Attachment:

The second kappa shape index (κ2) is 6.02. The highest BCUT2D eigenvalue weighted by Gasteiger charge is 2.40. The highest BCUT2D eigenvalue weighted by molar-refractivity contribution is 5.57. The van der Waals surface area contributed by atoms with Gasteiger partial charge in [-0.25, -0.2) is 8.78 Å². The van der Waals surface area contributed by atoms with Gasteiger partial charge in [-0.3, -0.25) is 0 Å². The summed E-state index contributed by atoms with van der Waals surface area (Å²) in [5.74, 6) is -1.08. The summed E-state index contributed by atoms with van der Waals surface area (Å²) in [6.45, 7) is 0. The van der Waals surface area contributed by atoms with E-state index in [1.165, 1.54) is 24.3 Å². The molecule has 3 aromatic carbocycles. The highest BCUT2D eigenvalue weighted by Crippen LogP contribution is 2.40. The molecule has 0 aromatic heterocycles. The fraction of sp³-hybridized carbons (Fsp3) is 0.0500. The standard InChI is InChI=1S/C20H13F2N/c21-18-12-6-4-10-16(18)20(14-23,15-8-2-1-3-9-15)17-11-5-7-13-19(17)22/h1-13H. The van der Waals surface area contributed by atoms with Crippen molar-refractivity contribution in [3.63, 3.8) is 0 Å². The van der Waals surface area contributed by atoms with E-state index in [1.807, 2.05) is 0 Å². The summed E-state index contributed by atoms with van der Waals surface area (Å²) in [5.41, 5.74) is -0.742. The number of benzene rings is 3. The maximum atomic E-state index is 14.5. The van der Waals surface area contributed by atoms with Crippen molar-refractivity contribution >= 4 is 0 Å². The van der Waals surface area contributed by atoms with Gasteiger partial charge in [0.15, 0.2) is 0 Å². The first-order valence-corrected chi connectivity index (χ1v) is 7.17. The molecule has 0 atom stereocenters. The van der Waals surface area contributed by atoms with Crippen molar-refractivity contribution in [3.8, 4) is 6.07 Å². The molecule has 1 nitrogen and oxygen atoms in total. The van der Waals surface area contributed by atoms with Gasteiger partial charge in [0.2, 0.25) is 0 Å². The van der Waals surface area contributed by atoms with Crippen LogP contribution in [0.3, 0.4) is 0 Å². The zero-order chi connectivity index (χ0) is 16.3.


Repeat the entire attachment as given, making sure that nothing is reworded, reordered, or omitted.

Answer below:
The second kappa shape index (κ2) is 6.02. The highest BCUT2D eigenvalue weighted by Gasteiger charge is 2.40. The highest BCUT2D eigenvalue weighted by molar-refractivity contribution is 5.57. The van der Waals surface area contributed by atoms with Gasteiger partial charge in [-0.25, -0.2) is 8.78 Å². The van der Waals surface area contributed by atoms with Gasteiger partial charge in [-0.3, -0.25) is 0 Å². The summed E-state index contributed by atoms with van der Waals surface area (Å²) in [5.74, 6) is -1.08. The summed E-state index contributed by atoms with van der Waals surface area (Å²) in [6.45, 7) is 0. The van der Waals surface area contributed by atoms with E-state index in [1.165, 1.54) is 24.3 Å². The molecule has 3 aromatic carbocycles. The highest BCUT2D eigenvalue weighted by Crippen LogP contribution is 2.40. The molecule has 0 aromatic heterocycles. The fraction of sp³-hybridized carbons (Fsp3) is 0.0500. The standard InChI is InChI=1S/C20H13F2N/c21-18-12-6-4-10-16(18)20(14-23,15-8-2-1-3-9-15)17-11-5-7-13-19(17)22/h1-13H. The van der Waals surface area contributed by atoms with Crippen molar-refractivity contribution in [3.63, 3.8) is 0 Å². The van der Waals surface area contributed by atoms with E-state index in [1.807, 2.05) is 0 Å². The summed E-state index contributed by atoms with van der Waals surface area (Å²) in [5.41, 5.74) is -0.742. The number of benzene rings is 3. The maximum atomic E-state index is 14.5. The van der Waals surface area contributed by atoms with Crippen molar-refractivity contribution >= 4 is 0 Å². The van der Waals surface area contributed by atoms with Gasteiger partial charge in [0.15, 0.2) is 0 Å². The first-order valence-corrected chi connectivity index (χ1v) is 7.17. The molecule has 0 atom stereocenters. The van der Waals surface area contributed by atoms with Crippen molar-refractivity contribution in [3.8, 4) is 6.07 Å². The molecule has 1 nitrogen and oxygen atoms in total. The van der Waals surface area contributed by atoms with Gasteiger partial charge in [0.2, 0.25) is 0 Å². The van der Waals surface area contributed by atoms with Crippen LogP contribution in [0.3, 0.4) is 0 Å². The zero-order chi connectivity index (χ0) is 16.3.